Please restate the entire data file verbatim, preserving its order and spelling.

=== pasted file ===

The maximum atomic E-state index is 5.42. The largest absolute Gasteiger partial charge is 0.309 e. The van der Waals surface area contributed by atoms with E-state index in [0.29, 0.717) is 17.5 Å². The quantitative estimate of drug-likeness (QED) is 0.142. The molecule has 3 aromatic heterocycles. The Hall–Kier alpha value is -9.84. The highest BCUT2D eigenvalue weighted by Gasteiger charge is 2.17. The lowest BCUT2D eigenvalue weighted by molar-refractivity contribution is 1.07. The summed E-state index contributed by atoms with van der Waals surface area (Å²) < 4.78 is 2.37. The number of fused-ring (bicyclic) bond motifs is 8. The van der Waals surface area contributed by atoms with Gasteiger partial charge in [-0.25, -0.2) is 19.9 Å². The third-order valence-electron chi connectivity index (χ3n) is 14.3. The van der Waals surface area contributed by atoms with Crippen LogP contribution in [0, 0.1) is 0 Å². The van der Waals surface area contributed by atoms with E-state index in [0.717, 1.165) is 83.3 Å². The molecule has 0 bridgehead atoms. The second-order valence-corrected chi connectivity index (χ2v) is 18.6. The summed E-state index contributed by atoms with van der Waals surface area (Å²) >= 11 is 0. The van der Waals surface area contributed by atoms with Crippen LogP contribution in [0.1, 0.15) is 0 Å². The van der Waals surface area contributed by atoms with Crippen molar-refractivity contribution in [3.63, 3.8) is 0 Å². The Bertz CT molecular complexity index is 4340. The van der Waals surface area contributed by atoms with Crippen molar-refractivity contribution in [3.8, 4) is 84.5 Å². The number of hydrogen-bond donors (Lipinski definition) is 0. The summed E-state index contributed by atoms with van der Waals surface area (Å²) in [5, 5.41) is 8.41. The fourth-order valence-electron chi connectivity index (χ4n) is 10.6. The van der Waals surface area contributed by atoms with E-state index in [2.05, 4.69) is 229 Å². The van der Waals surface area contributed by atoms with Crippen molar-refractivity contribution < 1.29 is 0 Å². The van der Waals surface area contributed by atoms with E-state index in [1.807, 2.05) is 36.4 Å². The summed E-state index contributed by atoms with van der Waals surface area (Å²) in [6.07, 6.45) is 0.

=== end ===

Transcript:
The maximum atomic E-state index is 5.42. The largest absolute Gasteiger partial charge is 0.309 e. The van der Waals surface area contributed by atoms with E-state index in [0.29, 0.717) is 17.5 Å². The quantitative estimate of drug-likeness (QED) is 0.142. The molecule has 3 aromatic heterocycles. The Hall–Kier alpha value is -9.84. The highest BCUT2D eigenvalue weighted by Gasteiger charge is 2.17. The lowest BCUT2D eigenvalue weighted by molar-refractivity contribution is 1.07. The summed E-state index contributed by atoms with van der Waals surface area (Å²) < 4.78 is 2.37. The number of fused-ring (bicyclic) bond motifs is 8. The van der Waals surface area contributed by atoms with Gasteiger partial charge in [-0.25, -0.2) is 19.9 Å². The third-order valence-electron chi connectivity index (χ3n) is 14.3. The van der Waals surface area contributed by atoms with Crippen LogP contribution in [0, 0.1) is 0 Å². The van der Waals surface area contributed by atoms with E-state index in [0.717, 1.165) is 83.3 Å². The molecule has 0 bridgehead atoms. The second-order valence-corrected chi connectivity index (χ2v) is 18.6. The summed E-state index contributed by atoms with van der Waals surface area (Å²) >= 11 is 0. The van der Waals surface area contributed by atoms with Crippen LogP contribution in [0.1, 0.15) is 0 Å². The van der Waals surface area contributed by atoms with Crippen molar-refractivity contribution in [3.63, 3.8) is 0 Å². The Bertz CT molecular complexity index is 4340. The van der Waals surface area contributed by atoms with Crippen molar-refractivity contribution in [3.8, 4) is 84.5 Å². The number of hydrogen-bond donors (Lipinski definition) is 0. The summed E-state index contributed by atoms with van der Waals surface area (Å²) in [5, 5.41) is 8.41. The fourth-order valence-electron chi connectivity index (χ4n) is 10.6. The van der Waals surface area contributed by atoms with E-state index in [2.05, 4.69) is 229 Å². The van der Waals surface area contributed by atoms with Crippen molar-refractivity contribution < 1.29 is 0 Å². The van der Waals surface area contributed by atoms with E-state index in [1.807, 2.05) is 36.4 Å². The summed E-state index contributed by atoms with van der Waals surface area (Å²) in [6.07, 6.45) is 0.